SKWilliams
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40hz

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Re: The entitled generation....Are they right?
« Reply #54 on: May 05, 2009, 10:26:16 PM »
Illiad got me thinking (see below)...

Call it theft, liberation, entitlement, borrowing, or what have you - is the rate at which such activities occur fairly constant? And if so, does that indicate that there's a certain (relatively fixed) percentage of the population that's comfortable with 'just taking' something if they can? Because if that's the case, the reasons given for 'why' almost become moot.

My Grandfather used to say that there are basically three types of people that make up the general population

  • The Makers
  • The Takers
  • The Fakers


Maybe this debate is just another example of the dichotomy between those who actually make things as opposed to those who merely use things?


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« Last Edit: May 05, 2009, 10:55:32 PM by 40hz »

Lashiec

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Re: The entitled generation....Are they right?
« Reply #55 on: May 06, 2009, 06:34:43 PM »
I'm beginning to think this entire debate is a "generation thing."

Don't. It does not have anything to do with new vs. old generations, and more with what each person considers the 'right thing to do'. My oldest brother is probably part of your generation, and he would agree with your friend's daughter (regarding the part of getting culture without paying for it at least, never had a discussion with him over the ethical issues and everything else). So does many people of his generation, heck, even much older people, like sgtevmckay said.

Your friend's daughter sounds to be in the "I'm fighting the system" school of thought, which is just another way to justify something that can't be justified. Most people I know fall in the "They have enough money" camp and, of course, "If it's free, why not?". I'm not saying the current system is cool and nice, quite the opposite, but citing fair use to share a song with a friend when you mean downloading entire discographies (effectively redefining "fair use") is not helping anyone.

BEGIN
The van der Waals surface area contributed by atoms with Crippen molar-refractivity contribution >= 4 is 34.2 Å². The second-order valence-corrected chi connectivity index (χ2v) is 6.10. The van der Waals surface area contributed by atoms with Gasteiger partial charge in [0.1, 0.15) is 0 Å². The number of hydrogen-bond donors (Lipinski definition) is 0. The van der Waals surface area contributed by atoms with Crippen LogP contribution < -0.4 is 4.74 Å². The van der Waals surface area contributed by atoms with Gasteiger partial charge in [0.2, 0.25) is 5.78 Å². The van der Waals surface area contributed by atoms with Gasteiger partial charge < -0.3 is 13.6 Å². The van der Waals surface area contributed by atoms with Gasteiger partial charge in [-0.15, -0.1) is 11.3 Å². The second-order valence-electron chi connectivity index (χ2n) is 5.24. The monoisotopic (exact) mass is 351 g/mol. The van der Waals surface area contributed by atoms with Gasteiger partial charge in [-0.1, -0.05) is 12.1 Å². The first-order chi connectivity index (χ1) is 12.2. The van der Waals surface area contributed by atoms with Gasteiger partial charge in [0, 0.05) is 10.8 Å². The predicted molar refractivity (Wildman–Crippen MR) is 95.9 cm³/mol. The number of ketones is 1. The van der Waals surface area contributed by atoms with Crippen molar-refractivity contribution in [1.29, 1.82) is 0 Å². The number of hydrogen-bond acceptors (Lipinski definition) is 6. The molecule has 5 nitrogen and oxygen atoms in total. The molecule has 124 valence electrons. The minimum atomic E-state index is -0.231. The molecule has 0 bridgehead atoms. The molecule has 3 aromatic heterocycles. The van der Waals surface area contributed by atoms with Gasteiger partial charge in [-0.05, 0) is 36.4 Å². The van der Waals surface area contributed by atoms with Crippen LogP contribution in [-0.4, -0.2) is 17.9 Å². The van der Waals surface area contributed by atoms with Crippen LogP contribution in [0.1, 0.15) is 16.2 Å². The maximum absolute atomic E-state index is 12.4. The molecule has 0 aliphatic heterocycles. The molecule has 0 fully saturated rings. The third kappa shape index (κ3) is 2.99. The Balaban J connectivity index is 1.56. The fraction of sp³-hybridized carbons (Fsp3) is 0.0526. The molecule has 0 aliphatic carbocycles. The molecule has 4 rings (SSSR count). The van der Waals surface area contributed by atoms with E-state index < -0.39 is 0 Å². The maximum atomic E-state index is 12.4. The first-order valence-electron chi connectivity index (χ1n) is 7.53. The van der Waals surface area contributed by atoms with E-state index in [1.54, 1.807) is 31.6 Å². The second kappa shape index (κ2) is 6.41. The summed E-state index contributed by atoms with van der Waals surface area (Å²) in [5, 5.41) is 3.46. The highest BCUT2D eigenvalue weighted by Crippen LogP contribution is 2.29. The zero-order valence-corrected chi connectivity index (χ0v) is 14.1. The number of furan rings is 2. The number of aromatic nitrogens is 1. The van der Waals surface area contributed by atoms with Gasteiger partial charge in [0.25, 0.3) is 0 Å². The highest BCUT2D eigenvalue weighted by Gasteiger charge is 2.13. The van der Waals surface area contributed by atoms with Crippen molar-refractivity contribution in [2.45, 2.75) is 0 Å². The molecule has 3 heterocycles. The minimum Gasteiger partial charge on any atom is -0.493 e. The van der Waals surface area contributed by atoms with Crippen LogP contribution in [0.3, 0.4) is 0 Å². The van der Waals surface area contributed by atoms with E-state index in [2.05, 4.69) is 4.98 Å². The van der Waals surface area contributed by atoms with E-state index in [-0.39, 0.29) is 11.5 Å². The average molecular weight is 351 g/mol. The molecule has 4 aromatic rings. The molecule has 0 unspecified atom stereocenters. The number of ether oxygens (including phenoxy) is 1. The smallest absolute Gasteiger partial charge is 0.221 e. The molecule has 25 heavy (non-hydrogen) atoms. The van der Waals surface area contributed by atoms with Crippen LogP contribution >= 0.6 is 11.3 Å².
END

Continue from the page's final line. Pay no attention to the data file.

That said, there's probably some fairness depending on what you're getting for free. I never considered to be a crime or even something questionable from an ethical point of view to grab an album of certain group to know them, or to grab movies or TV content because they're unavailable in your region. Many people do that (including myself) and would gladly pay for it if there was some other way to get it. It's simply a way of taking advantage of technology to overcome old hurdles that content distributors (and creators sometimes) continue to have in place. In a world like ours nowadays, things like regional restrictions do not make sense at all. As I said before, everyone is getting it (with music, the issue is practically settled thanks to Amazon, iTunes or Spotify), so good for them and for us.

But trying to downplay artists relevance compared with the rest of us is quite unfair, even more considering that it's not always their fault all these things are happening, although judging by comments here and there this is where the majority is trying to make us believe. I wonder how we reached this point, that is, it's perfectly acceptable not to pay for something you like and want. I assume these people do like or would like to be paid for their jobs, it's the logical thing in our society. How is it any different with culture? You have to pay for all those hours in the studio working on your new songs, and film crews do have a salary. Probably no one part of the entitled generation cares to think about it (age-wise, I'm supposed to be part of it as well :-D)

Seeing as everyone is probably about to jump all over me, I should point out that we (myself, and the people I know) still DO buy software. Lots of kids play World of Warcraft, and buy the expansions + paying for the monthly subscription. Last Friday I overheard two Mac kids in my English class talking about the girl's new "copy of iLife '09 in a bundle with Leopard." In regard to myself, a good example is that I have purchased every copy of Need for Speed I have in my possession (Undercover was not worth it though >:().